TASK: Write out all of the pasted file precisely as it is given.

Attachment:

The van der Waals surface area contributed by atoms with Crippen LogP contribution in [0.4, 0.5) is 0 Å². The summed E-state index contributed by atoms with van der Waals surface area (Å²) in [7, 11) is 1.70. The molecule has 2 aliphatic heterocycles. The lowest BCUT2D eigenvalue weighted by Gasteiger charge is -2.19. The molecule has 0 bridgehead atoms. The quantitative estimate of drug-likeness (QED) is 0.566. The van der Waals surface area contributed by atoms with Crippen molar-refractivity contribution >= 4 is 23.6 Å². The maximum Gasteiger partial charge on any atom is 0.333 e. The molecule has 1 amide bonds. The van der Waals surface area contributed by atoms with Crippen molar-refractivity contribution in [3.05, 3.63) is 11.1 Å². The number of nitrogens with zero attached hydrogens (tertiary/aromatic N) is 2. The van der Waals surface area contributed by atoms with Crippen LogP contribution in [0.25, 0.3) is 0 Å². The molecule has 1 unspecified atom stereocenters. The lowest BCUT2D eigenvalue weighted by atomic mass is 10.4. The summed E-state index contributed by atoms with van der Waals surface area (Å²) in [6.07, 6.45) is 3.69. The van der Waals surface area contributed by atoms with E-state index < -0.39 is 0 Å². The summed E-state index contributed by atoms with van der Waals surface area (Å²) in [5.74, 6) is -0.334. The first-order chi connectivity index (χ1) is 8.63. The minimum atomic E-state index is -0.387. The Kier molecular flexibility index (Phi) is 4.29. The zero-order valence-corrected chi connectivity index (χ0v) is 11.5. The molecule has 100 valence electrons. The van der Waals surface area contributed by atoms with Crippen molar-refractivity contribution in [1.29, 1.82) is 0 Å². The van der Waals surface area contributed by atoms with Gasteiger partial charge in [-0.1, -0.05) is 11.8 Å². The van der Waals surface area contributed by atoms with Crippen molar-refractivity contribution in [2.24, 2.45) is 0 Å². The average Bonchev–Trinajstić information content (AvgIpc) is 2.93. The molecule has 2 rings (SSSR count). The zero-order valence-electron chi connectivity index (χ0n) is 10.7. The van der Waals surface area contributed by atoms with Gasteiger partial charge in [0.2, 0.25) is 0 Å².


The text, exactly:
The van der Waals surface area contributed by atoms with Crippen LogP contribution in [0.4, 0.5) is 0 Å². The summed E-state index contributed by atoms with van der Waals surface area (Å²) in [7, 11) is 1.70. The molecule has 2 aliphatic heterocycles. The lowest BCUT2D eigenvalue weighted by Gasteiger charge is -2.19. The molecule has 0 bridgehead atoms. The quantitative estimate of drug-likeness (QED) is 0.566. The van der Waals surface area contributed by atoms with Crippen molar-refractivity contribution >= 4 is 23.6 Å². The maximum Gasteiger partial charge on any atom is 0.333 e. The molecule has 1 amide bonds. The van der Waals surface area contributed by atoms with Crippen molar-refractivity contribution in [3.05, 3.63) is 11.1 Å². The number of nitrogens with zero attached hydrogens (tertiary/aromatic N) is 2. The van der Waals surface area contributed by atoms with Crippen LogP contribution in [0.25, 0.3) is 0 Å². The molecule has 1 unspecified atom stereocenters. The lowest BCUT2D eigenvalue weighted by atomic mass is 10.4. The summed E-state index contributed by atoms with van der Waals surface area (Å²) in [6.07, 6.45) is 3.69. The van der Waals surface area contributed by atoms with E-state index < -0.39 is 0 Å². The summed E-state index contributed by atoms with van der Waals surface area (Å²) in [5.74, 6) is -0.334. The first-order chi connectivity index (χ1) is 8.63. The minimum atomic E-state index is -0.387. The Kier molecular flexibility index (Phi) is 4.29. The zero-order valence-corrected chi connectivity index (χ0v) is 11.5. The molecule has 100 valence electrons. The van der Waals surface area contributed by atoms with Crippen molar-refractivity contribution in [1.29, 1.82) is 0 Å². The van der Waals surface area contributed by atoms with Gasteiger partial charge in [-0.1, -0.05) is 11.8 Å². The van der Waals surface area contributed by atoms with Crippen molar-refractivity contribution in [2.24, 2.45) is 0 Å². The average Bonchev–Trinajstić information content (AvgIpc) is 2.93. The molecule has 2 rings (SSSR count). The zero-order valence-electron chi connectivity index (χ0n) is 10.7. The van der Waals surface area contributed by atoms with Gasteiger partial charge in [0.2, 0.25) is 0 Å².